I’ve written about DC Heroes (1986) before, in Getting it just right, to acknowledge its all-hobby superiority in designing the universal resolution system, and also, in that very successful, to be careful what you wish for.
Here I’m more interested in thematics, for which the game is definitely not universal, because Intruder presents a telling mismatch with the game’s entire notion of villainy. The game was clearly written looking back upon DC history as distilled into the first couple of years of the New Teen Titans, rather than what DC was at that moment becoming (as an indicator, there’s some very tortuous text about the just-beginning Crisis). So villains are rogues’ gallery crooks who do crimes, and heroes are there to stop them, usually just in time. Anything like “Well-Intentioned Extremist” is notably lacking from the listed Villain Motivations, and anything like his actions or intentions is absent from their random encounter/preparation method. You don’t have to use the latter method, and I suppose you can simply inject the content I’m talking about yourself, but textually, you cannot get contingent morality and intersecting drama, as opposed to the caper of the next episode.
Intruder is pretty solid in terms of portraiture. The Skills were the hardest, aside from Charisma, because most of what he’s got is found in small sub-categories across many different Skills, without the general categories themselves. Unsurprisingly and lots of fun, the Subplots are gold, especially Power Complications.
Play might be a different story. As I mentioned in the linked post, effectiveness in this game isn’t really the magnitude of the points and dice, but rather the Hero Points in play at any given moment. Their purpose is explicit – for the heroes to get stymied at first but then to turn the tables. The pacing of the problem-obstacle-effort-overcome arc is practically tuned to the minute based on the starting ratio of Hero Points between heroes and villains. You can see that the creators’/franchise’s designated Fave Villains, like Deathstroke, are basically overloaded with enough Hero Points to “get away” as needed. That’s an interesting call to make regarding Intruder: is he front-loaded with mega-villain-getaway status or not?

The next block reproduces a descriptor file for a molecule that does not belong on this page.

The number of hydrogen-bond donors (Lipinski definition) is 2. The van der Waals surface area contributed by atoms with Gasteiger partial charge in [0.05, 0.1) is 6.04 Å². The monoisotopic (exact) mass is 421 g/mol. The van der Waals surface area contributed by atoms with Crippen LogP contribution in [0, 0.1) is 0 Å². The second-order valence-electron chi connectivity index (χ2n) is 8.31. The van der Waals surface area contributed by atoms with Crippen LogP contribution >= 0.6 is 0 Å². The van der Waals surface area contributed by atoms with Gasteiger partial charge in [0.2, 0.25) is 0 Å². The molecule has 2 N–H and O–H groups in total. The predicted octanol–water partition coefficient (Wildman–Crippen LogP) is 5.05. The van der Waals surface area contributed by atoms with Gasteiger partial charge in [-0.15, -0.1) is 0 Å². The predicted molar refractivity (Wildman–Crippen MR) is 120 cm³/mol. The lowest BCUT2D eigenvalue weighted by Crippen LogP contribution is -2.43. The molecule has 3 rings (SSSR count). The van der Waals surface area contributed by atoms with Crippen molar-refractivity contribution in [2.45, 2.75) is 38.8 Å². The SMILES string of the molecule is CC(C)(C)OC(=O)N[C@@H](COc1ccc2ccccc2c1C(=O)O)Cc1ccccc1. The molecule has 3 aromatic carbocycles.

A few other licensed games are around, most of them clearly influenced by Champions to the point that I think the creators must have been using it for a long time before shifting to their own publication plans.
Superbabes (1993) is associated with the extensive line of Femforce comics (see here if you’re not familiar with them; whatever one may judge or say, they have been a significant player in comics publishing for quite a while, and are still going strong). One of its major features is extending your actions past the listed things on your sheet, which incurs a later risk of having babe-o-licious things happen to you.
Obviously, the parameters for content are highly specific, and Intruder cannot possibly be a player-character, but he could be a pretty interesting antagonist, especially given the shifting and often problematic relationships the heroes have with governments and corporations. I say “could,” however, because the game lacks almost all mention of super-villainy, which notable because its presentation of aliens, agents, and anything else is complete and even careful. … With the secondary weird exception that it does include the explicit option of playing “all villainnesses.” This kind of thing is always my tip-off that the designers knew so intuitively what to do with villains (for their game, for this concept) that it never occurred to them to describe it instructively.